Tuesday, March 8, 2011

My Hemingway Years (1)

Being an Ernest Hemingway follower is a rite of passage for many writers. It was for me.

My first contact with Hemingway's writing was when I was about twelve years old. My grandmother Hughes, who lived in North Carolina, was an avid reader. When she came to visit us in Florida that year, she brought with her a stack of books. Among them was "The Sun Also Rises." I'd heard the writer's name before and started reading the book. After a few pages, I put it down. I couldn't imagine why anyone would think he was a good writer.

My next experience with Hemingway was when I was a sophomore in high school. My English teacher announced that day that Ernest Hemingway, her favorite writer, was dead, and that he had killed himself. She speculated on why he had done so. She felt sure it was because of his old age, that he had been a great adventurer all his life, and he had grown too old and frail to do what he loved, so he killed himself. It sounded logical, yet, I felt there had to be more to it than that.

My next encounter with Hemingway was in college when I started reading "The Sun Also Rises" again. I realized that I appreciated the book. It was the same book I had tried to read years before and didn't like. So, obviously, something had changed, and it wasn't the book. I then read everything I could get my hands on that Hemingway had written. I became very much under the spell of his life and style of writing. The summer of 1966, between my sophomore year and junior year in college, I wrote my first novel--"Hurled In the Dust"--which was very much influenced by Hemingway. I began revising the novel after I graduated from college. But I joined the navy shortly thereafer, and I never looked at the manuscript again.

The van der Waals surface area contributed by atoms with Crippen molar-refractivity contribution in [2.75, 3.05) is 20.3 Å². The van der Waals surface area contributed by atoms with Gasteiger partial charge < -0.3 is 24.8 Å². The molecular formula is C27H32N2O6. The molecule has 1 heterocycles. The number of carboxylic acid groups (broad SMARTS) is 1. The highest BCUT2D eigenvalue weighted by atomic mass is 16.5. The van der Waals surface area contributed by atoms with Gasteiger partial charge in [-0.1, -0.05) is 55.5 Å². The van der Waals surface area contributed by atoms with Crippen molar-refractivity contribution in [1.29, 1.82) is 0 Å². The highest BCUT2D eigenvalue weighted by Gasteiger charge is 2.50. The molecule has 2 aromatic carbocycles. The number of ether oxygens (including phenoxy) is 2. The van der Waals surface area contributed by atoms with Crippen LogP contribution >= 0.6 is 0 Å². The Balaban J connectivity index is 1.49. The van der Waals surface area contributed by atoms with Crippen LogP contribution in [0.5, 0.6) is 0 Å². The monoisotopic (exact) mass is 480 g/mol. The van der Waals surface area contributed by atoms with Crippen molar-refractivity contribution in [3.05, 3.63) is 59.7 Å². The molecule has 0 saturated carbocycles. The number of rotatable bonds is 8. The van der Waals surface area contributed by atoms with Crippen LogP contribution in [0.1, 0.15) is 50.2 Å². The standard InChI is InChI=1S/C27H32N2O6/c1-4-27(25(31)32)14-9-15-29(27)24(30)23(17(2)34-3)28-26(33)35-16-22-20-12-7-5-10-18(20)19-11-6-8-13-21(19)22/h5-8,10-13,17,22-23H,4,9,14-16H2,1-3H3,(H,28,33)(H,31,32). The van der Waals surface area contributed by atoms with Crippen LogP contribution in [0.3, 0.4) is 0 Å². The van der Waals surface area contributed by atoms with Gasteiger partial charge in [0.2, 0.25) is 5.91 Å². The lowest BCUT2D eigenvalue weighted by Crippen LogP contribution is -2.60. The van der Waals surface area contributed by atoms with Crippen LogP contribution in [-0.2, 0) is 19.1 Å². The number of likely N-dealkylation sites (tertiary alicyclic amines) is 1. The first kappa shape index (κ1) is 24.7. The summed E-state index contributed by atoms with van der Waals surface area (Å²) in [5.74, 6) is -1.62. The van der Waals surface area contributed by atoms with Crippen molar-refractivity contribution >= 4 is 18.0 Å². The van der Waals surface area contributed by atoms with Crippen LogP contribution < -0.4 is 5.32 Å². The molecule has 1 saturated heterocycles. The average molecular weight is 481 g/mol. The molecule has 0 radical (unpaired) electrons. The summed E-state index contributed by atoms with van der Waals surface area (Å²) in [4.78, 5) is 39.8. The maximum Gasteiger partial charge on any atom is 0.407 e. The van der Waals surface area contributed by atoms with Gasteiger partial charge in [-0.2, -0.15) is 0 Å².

Elizabeth Varadan aka Mrs. Seraphina said...

It's interesting how certain writers influence us. When I first started writing short stories I wanted them to be like stories by Kathryn Mansfield. Then I discovered other writers I admired, too, and finally decided to write from my own voice. From your bio, it sounds like that's what you are doing now.

Richard said...

Definitely. I haven't read anything by Hemingway in thirty years. His style is too easy to immitate. To be honest, I don't read as much fiction as I did, say, twenty years ago. I probably read non-fiction ten to one now, whereas it was the other way around way back when.

Tanya Reimer said...

Oh, I always wanted to be Stephen King, until I read his "About Writing." Now, I'm just happy being me! Haha.

It's nice to think about those writers who opened our eyes to writing. Sad thing is, when we read them 20 years later and go, really? I used to like this crap! Happened to me a few weeks ago. It was a sad day. I guess we grow up. Now I walk around puddles, not splash through them.

Richard said...

Yes, but we owe them a lot. They were a part of our dreams.